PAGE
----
Tuesday, November 10, 2009

Welcome, Janet Elizabeth Jones

The "I" in Gratitude

First thing I need to be thankful about is the opportunity to post here today. So, thank you, Ginger!

I told Ginger I was going to come here today counting my blessings. I'll spare you the itemization. It's a lengthy list, and you have treasured blessings of your own to be glad for. And when it all comes down to it, my list and your list would probably tally up pretty much the same, and I think it's safe to say, it would be the same for our fellow human beings throughout the world. That's the thing about gratitude. It's a human thing. It's also like a garden. It has to be cultivated.

I was trying to be clever with the title of this post and say that. Not sure I managed it, but the three ideas I'm striving for is that gratitude is, like every other human emotion, a state of mind. As such, it's as unique to each of us as our individual self-perception, and it's a choice each of us make, every single day, just like anything else in life.

In fewer words (never easy for us writers), I realize that in order for me to be the "I" in gratitude, I, as an individual, must consciously decide to be as mindful as I can be of all I have to be thankful for.

In other words, I have to get over myself and be grateful.Grateful that I'm here. Grateful that you're here. Grateful that there is a "here" for us to share. Grateful that we have time and opportunity and intelligence and perseverance to make this "here" the very best "here" we can share, the best we can pass on to those who come after us.

For many of you today, in this moment, faced as you may be with grief, pain, illness, relentless expenses, ailing dear ones, uncertain futures and unemployment, this decision will call upon every ounce of personal strength and fortitude you have in you. If you find yourself in such a situation, and you are able to be grateful in spite of it, then I hope you know, you're exhibiting one of the most remarkable and beautiful things about being human that humanity can show. And gratitude in the face of such hardships, as you probably already know, brings with it its own rewards.

And you already know, too, that gratitude is a state of mind, like joy, and peace, and humility, and also like anger, envy, and greed. Either we carry it with us, or we don't. It's a choice we make, as individuals, and we share it with others by expressing it, just like a smile. We may not always see the difference we make when we show our gratitude, but I like to think it makes the day brighter, even if we don't see it right away. For one thing, I believe being grateful is good for me, regardless, and saying "thank you" makes me feel right with myself and the world. Because it's not all about me. And it's not all about you. It's all about all of us, together, making individual decisions to create as peaceful, safe and happy a world as we can.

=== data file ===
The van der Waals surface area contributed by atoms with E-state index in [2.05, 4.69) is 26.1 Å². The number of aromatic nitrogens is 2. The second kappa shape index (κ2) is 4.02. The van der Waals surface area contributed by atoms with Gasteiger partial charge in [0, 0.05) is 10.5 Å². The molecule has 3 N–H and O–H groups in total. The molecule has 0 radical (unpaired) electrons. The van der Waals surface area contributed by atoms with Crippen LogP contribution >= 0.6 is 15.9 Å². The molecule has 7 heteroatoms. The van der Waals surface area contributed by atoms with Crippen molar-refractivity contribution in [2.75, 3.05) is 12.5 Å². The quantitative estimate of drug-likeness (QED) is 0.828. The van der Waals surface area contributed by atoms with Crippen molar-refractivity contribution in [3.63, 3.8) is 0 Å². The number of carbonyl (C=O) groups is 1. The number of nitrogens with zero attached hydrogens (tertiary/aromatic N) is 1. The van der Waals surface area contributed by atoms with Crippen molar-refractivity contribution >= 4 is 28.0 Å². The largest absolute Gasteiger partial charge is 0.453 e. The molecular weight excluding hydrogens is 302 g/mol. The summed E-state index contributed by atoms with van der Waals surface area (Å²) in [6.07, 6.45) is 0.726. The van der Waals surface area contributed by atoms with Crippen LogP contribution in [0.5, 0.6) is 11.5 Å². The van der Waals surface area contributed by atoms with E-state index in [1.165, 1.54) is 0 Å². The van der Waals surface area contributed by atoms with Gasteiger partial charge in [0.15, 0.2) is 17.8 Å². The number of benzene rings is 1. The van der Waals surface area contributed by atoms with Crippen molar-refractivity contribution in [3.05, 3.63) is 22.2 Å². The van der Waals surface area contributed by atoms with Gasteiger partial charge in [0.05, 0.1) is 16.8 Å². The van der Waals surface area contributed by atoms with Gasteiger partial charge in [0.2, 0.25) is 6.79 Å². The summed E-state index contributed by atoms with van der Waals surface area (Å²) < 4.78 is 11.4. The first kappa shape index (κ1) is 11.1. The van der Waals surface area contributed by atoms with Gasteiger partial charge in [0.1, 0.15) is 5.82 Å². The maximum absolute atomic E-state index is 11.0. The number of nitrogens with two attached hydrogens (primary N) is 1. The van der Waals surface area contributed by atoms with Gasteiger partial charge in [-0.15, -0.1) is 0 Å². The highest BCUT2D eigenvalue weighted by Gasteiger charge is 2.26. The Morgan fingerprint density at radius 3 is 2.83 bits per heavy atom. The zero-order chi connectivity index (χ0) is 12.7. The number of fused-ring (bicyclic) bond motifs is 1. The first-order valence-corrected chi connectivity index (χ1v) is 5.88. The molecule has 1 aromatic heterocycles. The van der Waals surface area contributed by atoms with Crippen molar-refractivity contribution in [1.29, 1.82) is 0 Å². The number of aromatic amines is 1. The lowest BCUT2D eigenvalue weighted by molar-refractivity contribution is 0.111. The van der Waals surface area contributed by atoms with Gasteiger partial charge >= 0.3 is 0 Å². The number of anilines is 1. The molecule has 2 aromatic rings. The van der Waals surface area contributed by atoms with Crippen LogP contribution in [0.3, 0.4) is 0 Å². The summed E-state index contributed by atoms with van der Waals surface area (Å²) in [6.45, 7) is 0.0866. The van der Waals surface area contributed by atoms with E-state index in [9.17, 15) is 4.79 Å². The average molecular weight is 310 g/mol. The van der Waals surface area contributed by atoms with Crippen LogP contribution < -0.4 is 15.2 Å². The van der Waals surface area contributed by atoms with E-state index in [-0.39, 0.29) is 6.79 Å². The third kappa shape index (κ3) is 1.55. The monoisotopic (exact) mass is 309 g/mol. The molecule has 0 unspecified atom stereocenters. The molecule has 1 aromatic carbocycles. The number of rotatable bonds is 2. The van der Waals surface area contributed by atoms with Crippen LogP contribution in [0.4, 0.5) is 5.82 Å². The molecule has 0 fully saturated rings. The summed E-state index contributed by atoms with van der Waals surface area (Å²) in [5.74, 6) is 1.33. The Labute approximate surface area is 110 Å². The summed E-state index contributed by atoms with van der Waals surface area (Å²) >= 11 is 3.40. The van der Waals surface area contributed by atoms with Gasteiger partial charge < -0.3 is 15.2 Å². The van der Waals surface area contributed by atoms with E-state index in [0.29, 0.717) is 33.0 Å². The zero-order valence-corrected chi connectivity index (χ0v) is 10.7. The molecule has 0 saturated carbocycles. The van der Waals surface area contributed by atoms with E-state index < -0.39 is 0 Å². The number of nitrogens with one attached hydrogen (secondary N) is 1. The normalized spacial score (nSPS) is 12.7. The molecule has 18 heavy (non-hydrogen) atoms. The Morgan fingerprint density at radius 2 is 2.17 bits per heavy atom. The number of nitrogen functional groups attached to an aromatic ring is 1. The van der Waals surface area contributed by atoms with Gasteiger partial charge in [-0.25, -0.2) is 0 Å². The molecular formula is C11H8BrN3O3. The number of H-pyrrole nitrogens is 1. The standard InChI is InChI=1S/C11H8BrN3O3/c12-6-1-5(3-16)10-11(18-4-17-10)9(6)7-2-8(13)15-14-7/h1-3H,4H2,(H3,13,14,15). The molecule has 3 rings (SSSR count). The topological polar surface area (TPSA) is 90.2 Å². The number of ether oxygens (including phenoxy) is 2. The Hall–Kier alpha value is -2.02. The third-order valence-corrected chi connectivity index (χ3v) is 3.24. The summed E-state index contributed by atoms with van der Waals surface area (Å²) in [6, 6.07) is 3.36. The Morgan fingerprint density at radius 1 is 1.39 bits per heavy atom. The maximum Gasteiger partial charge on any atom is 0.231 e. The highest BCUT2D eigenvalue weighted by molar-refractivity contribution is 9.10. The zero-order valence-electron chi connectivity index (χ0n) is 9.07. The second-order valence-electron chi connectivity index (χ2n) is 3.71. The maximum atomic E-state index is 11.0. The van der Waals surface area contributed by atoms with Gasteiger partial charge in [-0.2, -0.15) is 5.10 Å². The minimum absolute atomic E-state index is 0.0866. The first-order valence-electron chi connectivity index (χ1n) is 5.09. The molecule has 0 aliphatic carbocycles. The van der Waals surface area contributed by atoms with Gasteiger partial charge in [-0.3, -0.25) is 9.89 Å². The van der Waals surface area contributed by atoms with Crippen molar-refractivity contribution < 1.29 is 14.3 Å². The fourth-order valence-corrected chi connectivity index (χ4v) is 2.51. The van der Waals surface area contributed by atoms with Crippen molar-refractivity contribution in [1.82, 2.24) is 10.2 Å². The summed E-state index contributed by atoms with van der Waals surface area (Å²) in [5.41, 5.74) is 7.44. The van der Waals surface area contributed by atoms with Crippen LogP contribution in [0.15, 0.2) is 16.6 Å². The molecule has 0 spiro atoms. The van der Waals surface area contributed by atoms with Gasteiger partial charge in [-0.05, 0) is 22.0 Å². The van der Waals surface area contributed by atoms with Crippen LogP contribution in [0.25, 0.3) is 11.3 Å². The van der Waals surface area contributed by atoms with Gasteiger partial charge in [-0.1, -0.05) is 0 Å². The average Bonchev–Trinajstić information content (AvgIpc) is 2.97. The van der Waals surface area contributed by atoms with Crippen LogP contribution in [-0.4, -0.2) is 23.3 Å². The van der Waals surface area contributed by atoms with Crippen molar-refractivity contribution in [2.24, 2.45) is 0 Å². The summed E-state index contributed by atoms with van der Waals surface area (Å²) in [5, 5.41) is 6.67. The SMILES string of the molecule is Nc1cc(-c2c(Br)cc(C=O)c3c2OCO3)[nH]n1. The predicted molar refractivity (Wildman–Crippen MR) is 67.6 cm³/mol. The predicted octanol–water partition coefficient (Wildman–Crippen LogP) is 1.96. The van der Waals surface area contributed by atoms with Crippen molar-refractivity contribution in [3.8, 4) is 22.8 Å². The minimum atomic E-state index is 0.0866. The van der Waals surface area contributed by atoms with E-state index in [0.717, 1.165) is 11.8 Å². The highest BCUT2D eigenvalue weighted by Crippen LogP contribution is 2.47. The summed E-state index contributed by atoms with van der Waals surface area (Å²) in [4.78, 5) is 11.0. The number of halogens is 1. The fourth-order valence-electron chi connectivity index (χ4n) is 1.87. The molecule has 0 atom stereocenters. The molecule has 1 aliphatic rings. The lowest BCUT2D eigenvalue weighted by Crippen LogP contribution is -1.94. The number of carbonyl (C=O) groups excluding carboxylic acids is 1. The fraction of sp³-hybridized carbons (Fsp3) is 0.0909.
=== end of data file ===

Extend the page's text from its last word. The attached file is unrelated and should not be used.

And it starts by being grateful. The reason it has to start there is because when we see what all we have to be thankful for, we realize how precious--and fragile--life is, and that makes us want to protect it, to cherish each other and to make the time we spend here mean something.

There's no telling what might happen if suddenly, we all woke up and decided to be grateful together. Oh, hold on. Yeah. Here in America, it's called Thanksgiving Day.

Unhappily, that holiday is sometimes overshadowed, because being thankful doesn't sell TVs, dishwashers, stadium seats, tires, toys, cars, Christmas trees, diamond rings, thigh masters, Ginzu knives, Spiderman decoder rings or any of the other things that we like to play with and own and feel good about adding to our existence. Sure enough, in our consumer society, gratitude doesn't pay and being thankful just doesn't sell a thing.

Well, except for turkeys and those yummy sweet potatoes that Mother bakes in the oven and puts marshmallows on top of. Slurp. And then there's the apple salad... :)

But if we notice Thanksgiving Day being overshadowed, if not downright skipped over, during our holiday season, we can still keep it alive in our hearts. Because, look, families still gather together and observe whatever the holiday means to them, and this in itself is a tribute to the importance of being thankful.
It's just that, this month, which is set aside as a time of thankfulness, we're going to find ourselves challenged and distracted on all sides by things (or the pursuit of them), situations and many tribulations.

But in our hearts, and in our ways, we can make the decision to be grateful, and we can show others the appreciation that will, in turn, make them grateful they got out of bed today.

Even if your thanks goes unacknowledged, it's a good thing in itself. It carries with it nothing less than the power to heal in cosmic proportions, because being grateful is another way to love, and loving others overcomes strangleholds of old emotions left too long, turns curses into blessings, brings what's broken back together, and best of all, brings each of us home to ourselves and makes us realize what it really means to be human and alive.
So, thank you. :)

Janet Elizabeth Jones

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